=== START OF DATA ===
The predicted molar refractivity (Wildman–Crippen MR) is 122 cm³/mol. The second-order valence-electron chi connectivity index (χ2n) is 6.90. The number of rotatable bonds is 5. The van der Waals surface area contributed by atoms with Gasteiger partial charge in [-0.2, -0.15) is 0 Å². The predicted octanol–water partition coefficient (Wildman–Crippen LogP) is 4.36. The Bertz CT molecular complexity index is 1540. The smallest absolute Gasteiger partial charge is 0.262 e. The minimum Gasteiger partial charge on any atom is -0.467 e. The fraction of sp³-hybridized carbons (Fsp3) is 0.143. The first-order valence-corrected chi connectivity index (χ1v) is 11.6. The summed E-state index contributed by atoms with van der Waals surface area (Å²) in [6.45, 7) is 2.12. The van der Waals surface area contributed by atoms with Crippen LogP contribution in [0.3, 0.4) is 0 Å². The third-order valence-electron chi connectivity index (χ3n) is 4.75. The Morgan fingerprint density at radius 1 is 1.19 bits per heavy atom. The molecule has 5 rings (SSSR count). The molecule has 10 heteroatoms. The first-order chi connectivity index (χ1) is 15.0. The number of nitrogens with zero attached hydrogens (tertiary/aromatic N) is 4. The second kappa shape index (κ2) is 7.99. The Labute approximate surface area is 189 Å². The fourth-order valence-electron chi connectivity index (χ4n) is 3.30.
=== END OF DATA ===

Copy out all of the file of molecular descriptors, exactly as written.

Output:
The predicted molar refractivity (Wildman–Crippen MR) is 122 cm³/mol. The second-order valence-electron chi connectivity index (χ2n) is 6.90. The number of rotatable bonds is 5. The van der Waals surface area contributed by atoms with Gasteiger partial charge in [-0.2, -0.15) is 0 Å². The predicted octanol–water partition coefficient (Wildman–Crippen LogP) is 4.36. The Bertz CT molecular complexity index is 1540. The smallest absolute Gasteiger partial charge is 0.262 e. The minimum Gasteiger partial charge on any atom is -0.467 e. The fraction of sp³-hybridized carbons (Fsp3) is 0.143. The first-order valence-corrected chi connectivity index (χ1v) is 11.6. The summed E-state index contributed by atoms with van der Waals surface area (Å²) in [6.45, 7) is 2.12. The van der Waals surface area contributed by atoms with Crippen LogP contribution in [0.3, 0.4) is 0 Å². The third-order valence-electron chi connectivity index (χ3n) is 4.75. The Morgan fingerprint density at radius 1 is 1.19 bits per heavy atom. The molecule has 5 rings (SSSR count). The molecule has 10 heteroatoms. The first-order chi connectivity index (χ1) is 15.0. The number of nitrogens with zero attached hydrogens (tertiary/aromatic N) is 4. The second kappa shape index (κ2) is 7.99. The Labute approximate surface area is 189 Å². The fourth-order valence-electron chi connectivity index (χ4n) is 3.30.